During the SuMD drugs were allowed to move and find a more energetically favourable pose in the binding pocket. We noticed very limited movements of Simeprevir and Lumacaftor and, to confirm binding stability, we performed 100 ns cMD simulations of RBD alone and in complex with the drugs. The pose of Simeprevir and Lumacaftor did not change significantly during the simulation, and the RMSD average was 2.4 Å and 3.2 Å respectively (Figs. S3 and 2A). In order to exclude presence of artefacts in our analysis, we monitored the protein structural integrity during the simulations. We noticed limited differences between the RMSD of the apo protein (1.8 Å) and the RMSD of RBD bound to Simeprevir or Lumacaftor (1.3 and 1.4 Å respectively), which excludes presence of different protein structural rearrangements in the three cMD simulations (Fig. 2B). To quantify the strength of the interaction between Simeprevir and Lumacaftor on RBD, we computed the interaction energy between the protein and the two drugs. The total interaction energy for Simeprevir and Lumacaftor was − 75.58 ± 4.2 kJ/mol and − 63.42 ± 13.8 kJ/mol respectively. Taken together these data suggest that Simeprevir and Lumacaftor bind spontaneously to the target with high affinity.

Figure 2

Root mean square deviation (RMSD) plots. (A) The RMSD profile of drugs and protein backbone, (B) relative to the initial frame against simulation time.

Drugs-protein unbinding simulations

To further characterise the recognition process of the two drugs to the S glycoprotein we performed Steered Molecular Dynamics (SMD) simulations. We ran a 800 ps SMD simulation on RBD in complex with both Simeprevir and Lumacaftor, and the time-averaged force profiles during the unbinding simulation of complexes is shown in Fig. 3A. Both drugs have a steady increase of the applied forces on the first ~ 150 and ~ 200 ps of the simulation, respectively for Lumacaftor and Simeprevir, until they reach the maximum, which corresponds to the rupture force of Lumacaftor and Simeprevir unbinding along this dissociation pathway. The force then quickly decreases and stays constant until the end of the simulation. In the first step, between 0 and 315 ps of the simulation for Simeprevir and 0 and 354 ps for Lumacaftor, the two drugs slowly detach and move away from the transient pocket; in the second step, between 316 and 800 ps of the simulation for Simeprevir and 355 and 800 ps for Lumacaftor, they move away from the protein and enter the solvent region (Fig. 3B,C). The comparable rupture forces reflect similarity in the unbinding from RBD in line with our binding energy data.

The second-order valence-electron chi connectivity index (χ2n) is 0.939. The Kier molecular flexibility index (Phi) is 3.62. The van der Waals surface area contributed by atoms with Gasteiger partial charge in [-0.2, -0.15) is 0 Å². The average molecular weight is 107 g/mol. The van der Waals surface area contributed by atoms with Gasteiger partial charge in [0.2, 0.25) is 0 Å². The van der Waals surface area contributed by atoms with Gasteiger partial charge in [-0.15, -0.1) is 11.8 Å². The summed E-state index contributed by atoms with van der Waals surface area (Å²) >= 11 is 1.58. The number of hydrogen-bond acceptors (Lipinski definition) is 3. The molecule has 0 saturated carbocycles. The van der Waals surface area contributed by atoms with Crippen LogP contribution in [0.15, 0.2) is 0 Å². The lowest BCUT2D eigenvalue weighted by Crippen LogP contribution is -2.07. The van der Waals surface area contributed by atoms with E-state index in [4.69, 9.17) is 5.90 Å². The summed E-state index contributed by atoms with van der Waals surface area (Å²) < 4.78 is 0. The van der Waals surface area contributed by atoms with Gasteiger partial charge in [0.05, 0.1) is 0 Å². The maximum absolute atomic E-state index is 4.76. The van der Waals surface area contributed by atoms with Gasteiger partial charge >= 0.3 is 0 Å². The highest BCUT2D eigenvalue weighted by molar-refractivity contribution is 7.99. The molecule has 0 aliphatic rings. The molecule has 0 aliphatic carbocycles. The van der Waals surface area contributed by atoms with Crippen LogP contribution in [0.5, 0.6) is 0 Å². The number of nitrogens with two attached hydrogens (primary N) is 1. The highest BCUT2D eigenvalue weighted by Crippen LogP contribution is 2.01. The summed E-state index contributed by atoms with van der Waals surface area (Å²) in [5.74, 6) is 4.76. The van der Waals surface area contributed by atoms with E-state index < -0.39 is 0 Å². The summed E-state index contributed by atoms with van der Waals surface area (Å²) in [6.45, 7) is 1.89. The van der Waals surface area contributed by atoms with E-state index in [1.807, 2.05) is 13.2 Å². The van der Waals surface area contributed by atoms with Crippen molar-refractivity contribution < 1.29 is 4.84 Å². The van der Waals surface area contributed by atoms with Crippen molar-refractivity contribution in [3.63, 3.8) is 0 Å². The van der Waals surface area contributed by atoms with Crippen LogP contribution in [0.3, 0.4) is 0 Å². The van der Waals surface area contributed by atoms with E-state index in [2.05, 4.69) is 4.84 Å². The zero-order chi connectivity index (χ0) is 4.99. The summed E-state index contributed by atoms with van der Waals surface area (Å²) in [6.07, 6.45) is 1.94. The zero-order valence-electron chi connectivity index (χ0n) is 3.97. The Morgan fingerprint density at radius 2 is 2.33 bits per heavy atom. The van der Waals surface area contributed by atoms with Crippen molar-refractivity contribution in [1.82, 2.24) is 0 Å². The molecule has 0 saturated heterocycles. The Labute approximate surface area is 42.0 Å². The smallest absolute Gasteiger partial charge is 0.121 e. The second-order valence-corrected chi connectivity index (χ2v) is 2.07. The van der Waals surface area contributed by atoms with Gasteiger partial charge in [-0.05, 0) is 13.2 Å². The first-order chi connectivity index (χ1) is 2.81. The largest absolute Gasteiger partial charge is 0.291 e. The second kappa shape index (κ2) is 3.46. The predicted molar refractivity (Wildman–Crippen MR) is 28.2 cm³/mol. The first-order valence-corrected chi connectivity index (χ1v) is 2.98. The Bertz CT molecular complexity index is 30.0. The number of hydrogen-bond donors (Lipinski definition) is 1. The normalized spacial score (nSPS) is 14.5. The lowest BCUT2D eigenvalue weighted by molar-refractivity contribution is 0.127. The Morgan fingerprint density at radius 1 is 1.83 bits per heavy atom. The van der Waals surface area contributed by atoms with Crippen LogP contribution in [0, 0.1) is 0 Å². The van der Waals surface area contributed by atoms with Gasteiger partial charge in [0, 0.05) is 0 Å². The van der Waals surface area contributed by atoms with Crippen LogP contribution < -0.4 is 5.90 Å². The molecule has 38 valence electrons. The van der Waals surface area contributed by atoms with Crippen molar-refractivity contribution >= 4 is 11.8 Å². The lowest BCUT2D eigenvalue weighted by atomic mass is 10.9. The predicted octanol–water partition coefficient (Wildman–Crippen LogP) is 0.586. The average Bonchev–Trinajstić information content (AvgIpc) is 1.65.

Figure 3

Steered Molecular Dynamics simulations. (A) Force profiles of drugs pulled out of the RDB transient pocket along the unbinding pathway, Lumacaftor (dotted line) and Simeprevir (continuous line). (B, C) Structural representations showing position of Lumacaftor (cyan ball-and-stick) and Simeprevir (green ball-and-stick) on RBD (white cartoon) during the different stages of the unbinding process from the RBD binding pocket (brown surface).